This edition is exclusive to http://www.godless.com or from the Godless app, available on your favorite mobile devices. The link is below:
This review was originally written in July of 2015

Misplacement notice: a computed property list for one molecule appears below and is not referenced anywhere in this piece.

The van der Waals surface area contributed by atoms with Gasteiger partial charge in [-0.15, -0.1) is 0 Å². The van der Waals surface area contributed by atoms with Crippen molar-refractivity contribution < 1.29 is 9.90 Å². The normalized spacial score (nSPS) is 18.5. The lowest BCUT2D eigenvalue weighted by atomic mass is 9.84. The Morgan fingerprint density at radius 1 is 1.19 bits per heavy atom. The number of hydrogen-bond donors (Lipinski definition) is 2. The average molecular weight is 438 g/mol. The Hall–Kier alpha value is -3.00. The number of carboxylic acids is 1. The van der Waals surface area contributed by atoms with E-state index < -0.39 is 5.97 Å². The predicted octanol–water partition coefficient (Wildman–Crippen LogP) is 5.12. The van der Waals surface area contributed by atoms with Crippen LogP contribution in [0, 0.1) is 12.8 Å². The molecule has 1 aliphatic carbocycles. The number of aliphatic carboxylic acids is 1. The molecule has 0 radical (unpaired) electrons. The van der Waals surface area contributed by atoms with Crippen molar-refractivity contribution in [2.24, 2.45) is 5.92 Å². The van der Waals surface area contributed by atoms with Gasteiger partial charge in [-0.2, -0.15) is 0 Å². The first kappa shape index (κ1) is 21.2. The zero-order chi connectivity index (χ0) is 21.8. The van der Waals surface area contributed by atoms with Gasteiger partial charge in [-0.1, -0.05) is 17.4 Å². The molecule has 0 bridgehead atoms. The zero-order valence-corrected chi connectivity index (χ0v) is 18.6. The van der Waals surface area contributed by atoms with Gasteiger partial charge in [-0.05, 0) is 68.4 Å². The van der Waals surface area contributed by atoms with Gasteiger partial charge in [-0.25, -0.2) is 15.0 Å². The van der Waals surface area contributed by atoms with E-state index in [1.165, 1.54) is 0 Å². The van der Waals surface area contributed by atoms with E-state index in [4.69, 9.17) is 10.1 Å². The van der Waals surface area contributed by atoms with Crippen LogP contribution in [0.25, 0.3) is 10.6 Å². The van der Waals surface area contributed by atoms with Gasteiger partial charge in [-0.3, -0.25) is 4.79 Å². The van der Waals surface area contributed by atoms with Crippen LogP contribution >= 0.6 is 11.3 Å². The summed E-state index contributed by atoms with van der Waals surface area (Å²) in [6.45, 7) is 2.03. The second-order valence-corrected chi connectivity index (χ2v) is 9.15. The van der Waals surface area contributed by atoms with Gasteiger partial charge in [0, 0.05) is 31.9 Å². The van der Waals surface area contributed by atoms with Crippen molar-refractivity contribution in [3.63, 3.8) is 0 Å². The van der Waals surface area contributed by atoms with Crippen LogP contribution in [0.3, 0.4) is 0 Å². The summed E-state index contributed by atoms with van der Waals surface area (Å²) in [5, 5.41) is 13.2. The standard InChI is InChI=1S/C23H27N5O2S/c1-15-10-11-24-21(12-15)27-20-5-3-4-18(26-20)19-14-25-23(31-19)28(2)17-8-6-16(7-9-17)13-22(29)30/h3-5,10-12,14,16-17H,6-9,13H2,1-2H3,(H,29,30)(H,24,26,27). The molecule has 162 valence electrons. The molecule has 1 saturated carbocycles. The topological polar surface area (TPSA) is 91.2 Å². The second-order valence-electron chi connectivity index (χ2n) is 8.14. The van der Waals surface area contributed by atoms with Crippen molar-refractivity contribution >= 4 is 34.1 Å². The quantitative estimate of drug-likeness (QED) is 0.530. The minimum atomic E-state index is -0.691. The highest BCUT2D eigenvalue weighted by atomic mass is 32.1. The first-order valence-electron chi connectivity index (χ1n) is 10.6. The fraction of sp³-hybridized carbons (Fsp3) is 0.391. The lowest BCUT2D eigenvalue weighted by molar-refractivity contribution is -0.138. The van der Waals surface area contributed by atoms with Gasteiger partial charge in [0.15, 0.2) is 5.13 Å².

On the surface Lost River is a devastating portrait of urban decay after the housing collapse, delving into the virtually empty remnants of what were once thriving Detroit neighborhoods…but it ends up being so much more than that. Ryan Gosling proves himself to be perhaps more talented as a writer and director than as an actor, which is an impressive feat considering just how good he really is as an actor. As grim and heartbreaking as the story is, there is a sense of stubborn hope and refusal to give up threaded throughout the narrative. In the desolate and unsettling environment and conditions in which the movie takes place we find Gosling displaying intense imagination and creativity as he weaves a story that is as much dark fantasy as it is drama. Matt Smith (yes, that Matt Smith, The Doctor) portraying a deeply unstable and psychotic antagonist taking control of the neighborhood is fantastic opposite Iain De Caestecker (probably best known for his role in Marvel’s Agents of S.H.I.E.L.D.) in his role as a son desperate to help his family survive by stealing copper from the abandoned buildings around where they live. Christina Hendricks (Saffron from Firefly) is amazing as the mother driven to extremes trying to keep her home and her family together. Honestly, I can’t think of anything I disliked about this movie and I am damn glad that I took the time to watch it. Gosling’s writing and directing are about perfect, the acting is superb, the filming locations manage to get under the viewers’ skin and create an atmosphere that truly works with the beautiful score to enhance every aspect of the story that’s being told, and the cinematography is so well done that it really draws you in.